Opel teeters on the brink

German carmaker Opel is reportedly threatening to close three of its plants in Europe and sack 11,000 people as it teeters on the brink of bankruptcy.

Opel teeters on the brink
Photo: DPA

According to the weekly Der Spiegel on Saturday, a plan submitted to government officials last week calls for the closure of factories at Bochum in western Germany, Eisenach in the east and Antwerp in northern Belgium.

The aim is to save some $1.2 billion (€949 million) in staff costs, Der Spiegel said. An alternative proposal would be to cut only 3,500 jobs but lower wages across the board, it added.

General Motors and its German subsidiary Opel are also reportedly readying themselves for bankruptcy, Die Welt reported. The newspaper said the companies have hired high-powered insolvency lawyers in case the German government doesn’t come to the rescue.

Opel has also raised the amount of loan guarantees it wants from the government to €4 billion, the weekly news magazine Focus reported. The company had originally asked for €3.3 billion worth of guarantees to help it restructure and survive Germany’s worst recession since World War II.

The companies have hired three law firms, including the Heidelberg insolvency specialist firm Wellensiek, to provide “pre-bankruptcy” advice, Die Welt reported.

The move comes as talks with the German government for loan guarantees to help the storied German brand appear to have stalled over government displeasure with the restructuring plan Opel put forward. The 217-page plan reportedly lacks specifics and instead includes glossy car advertisement photos and sales slogans.

“The Opel leadership has recognised that their restructuring plan can be nothing more than a first proposal,” Dagmar Wöhrl, the State Secretary of the Economy Ministry told Die Welt. The newspaper reported that at least 10 to 12 major questions remain open before the government can come to a decision about whether to rescue the company.


German consumer prices set to rise steeply amid war in Ukraine

Russia's war in Ukraine is slowing down the economy and accelerating inflation in Germany, the Ifo Institute has claimed.

German consumer prices set to rise steeply amid war in Ukraine

According to the Munich-based economics institute, inflation is expected to rise from 5.1 to 6.1 percent in March. This would be the steepest rise in consumer prices since 1982.

Over the past few months, consumers in Germany have already had to battle with huge hikes in energy costs, fuel prices and increases in the price of other everyday commodities.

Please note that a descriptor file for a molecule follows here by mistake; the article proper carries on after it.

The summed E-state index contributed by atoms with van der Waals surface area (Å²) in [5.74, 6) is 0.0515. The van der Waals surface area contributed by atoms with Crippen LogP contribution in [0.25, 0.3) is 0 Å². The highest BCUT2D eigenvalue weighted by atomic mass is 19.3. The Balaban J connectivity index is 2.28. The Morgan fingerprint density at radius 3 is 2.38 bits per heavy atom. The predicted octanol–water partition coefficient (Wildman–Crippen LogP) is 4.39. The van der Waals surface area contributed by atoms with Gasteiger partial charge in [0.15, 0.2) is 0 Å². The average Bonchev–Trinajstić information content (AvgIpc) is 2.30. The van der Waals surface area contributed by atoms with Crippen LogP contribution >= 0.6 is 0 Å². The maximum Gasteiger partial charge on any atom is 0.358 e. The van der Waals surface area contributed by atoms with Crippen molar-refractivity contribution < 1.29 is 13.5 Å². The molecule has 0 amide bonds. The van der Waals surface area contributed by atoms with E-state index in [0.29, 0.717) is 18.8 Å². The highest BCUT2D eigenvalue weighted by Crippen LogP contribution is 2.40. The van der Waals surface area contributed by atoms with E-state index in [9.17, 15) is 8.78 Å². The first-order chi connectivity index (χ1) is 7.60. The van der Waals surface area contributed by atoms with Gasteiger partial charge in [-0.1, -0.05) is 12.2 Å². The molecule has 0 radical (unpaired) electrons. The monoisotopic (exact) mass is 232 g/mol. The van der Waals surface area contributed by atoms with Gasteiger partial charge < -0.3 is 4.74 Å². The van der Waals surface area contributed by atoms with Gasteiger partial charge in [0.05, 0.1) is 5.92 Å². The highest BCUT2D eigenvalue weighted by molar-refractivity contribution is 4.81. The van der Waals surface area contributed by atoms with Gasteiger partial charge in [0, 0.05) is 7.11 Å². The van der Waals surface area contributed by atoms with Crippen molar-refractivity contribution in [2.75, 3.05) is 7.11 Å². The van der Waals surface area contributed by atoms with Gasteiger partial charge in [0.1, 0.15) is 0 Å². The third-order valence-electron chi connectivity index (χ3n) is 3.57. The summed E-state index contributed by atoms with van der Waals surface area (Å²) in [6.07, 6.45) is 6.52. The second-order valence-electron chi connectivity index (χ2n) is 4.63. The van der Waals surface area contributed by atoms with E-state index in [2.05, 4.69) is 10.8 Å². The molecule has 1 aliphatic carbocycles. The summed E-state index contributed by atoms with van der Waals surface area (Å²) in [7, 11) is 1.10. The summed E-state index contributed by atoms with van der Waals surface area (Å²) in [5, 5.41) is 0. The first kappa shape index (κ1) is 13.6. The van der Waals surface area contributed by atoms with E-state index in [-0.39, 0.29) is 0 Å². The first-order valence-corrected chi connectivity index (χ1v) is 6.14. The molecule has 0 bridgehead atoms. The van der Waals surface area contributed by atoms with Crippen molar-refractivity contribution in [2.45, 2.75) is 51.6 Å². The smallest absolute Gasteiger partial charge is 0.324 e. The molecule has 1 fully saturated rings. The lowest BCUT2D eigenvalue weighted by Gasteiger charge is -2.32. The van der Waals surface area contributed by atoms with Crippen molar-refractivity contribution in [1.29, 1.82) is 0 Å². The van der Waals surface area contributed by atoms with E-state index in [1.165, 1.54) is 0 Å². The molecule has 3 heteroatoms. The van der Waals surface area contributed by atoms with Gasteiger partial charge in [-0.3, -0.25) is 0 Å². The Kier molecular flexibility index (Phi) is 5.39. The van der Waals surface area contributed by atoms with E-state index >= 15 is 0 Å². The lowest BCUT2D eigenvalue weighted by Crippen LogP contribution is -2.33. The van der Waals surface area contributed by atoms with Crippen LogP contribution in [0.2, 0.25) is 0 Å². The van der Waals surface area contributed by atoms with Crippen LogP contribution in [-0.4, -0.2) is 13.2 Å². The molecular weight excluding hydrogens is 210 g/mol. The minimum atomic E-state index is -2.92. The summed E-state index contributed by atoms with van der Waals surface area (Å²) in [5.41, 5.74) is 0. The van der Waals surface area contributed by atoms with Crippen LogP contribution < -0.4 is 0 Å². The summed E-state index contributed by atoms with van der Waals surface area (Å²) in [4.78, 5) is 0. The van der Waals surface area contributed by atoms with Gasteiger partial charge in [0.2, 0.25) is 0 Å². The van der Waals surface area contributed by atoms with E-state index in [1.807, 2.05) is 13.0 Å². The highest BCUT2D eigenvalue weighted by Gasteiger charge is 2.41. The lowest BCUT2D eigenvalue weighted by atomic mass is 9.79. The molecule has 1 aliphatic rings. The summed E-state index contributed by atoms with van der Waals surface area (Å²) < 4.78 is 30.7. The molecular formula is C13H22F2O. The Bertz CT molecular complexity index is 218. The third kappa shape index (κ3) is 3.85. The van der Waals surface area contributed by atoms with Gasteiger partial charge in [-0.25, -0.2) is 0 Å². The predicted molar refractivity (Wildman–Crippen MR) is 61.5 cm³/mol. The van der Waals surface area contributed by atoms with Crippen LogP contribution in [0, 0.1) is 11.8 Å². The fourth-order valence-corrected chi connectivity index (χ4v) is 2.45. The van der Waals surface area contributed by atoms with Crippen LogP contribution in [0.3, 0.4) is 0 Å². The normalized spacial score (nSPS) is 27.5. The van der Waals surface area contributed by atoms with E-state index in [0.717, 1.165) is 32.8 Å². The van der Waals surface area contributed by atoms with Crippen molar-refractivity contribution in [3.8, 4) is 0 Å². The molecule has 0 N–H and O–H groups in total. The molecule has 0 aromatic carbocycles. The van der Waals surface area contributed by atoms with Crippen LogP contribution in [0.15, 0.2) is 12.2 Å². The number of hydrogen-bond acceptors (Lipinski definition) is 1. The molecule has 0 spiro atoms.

With Russia and Ukraine representing major suppliers of wheat and grain, further price rises in the food market are also expected, putting an additional strain on tight incomes. 

At the same time, the ongoing conflict is set to put a dampener on the country’s annual growth forecasts. 

“We only expect growth of between 2.2 and 3.1 percent this year,” Ifo’s head of economic research Timo Wollmershäuser said on Wednesday. 

Due to the increase in the cost of living, consumers in Germany could lose around €6 billion in purchasing power by the end of March alone.

With public life in Germany returning to normal and manufacturers’ order books filling up, a significant rebound in the economy was expected this year. 

But the war “is dampening the economy through significantly higher commodity prices, sanctions, increasing supply bottlenecks for raw materials and intermediate products as well as increased economic uncertainty”, Wollmershäuser said.

Because of the current uncertainly, the Ifo Institute calculated two separate forecasts for the upcoming year.

In the optimistic scenario, the price of oil falls gradually from the current €101 per barrel to €82 by the end of the year, and the price of natural gas falls in parallel.

In the pessimistic scenario, the oil price rises to €140 per barrel by May and only then falls to €122 by the end of the year.

Energy costs have a particularly strong impact on private consumer spending.

They could rise between 3.7 and 5 percent, depending on the developments in Ukraine, sanctions on Russia and the German government’s ability to source its energy. 

On Wednesday, German media reported that the government was in the process of thrashing out an additional set of measures designed to support consumers with their rising energy costs.

The hotly debated measures are expected to be finalised on Wednesday evening and could include increased subsidies, a mobility allowance, a fuel rebate and a child bonus for families. 

READ ALSO: KEY POINTS: Germany’s proposals for future energy price relief

In one piece of positive news, the number of unemployed people in Germany should fall to below 2.3 million, according to the Ifo Institute.

However, short-time work, known as Kurzarbeit in German, is likely to increase significantly in the pessimistic scenario.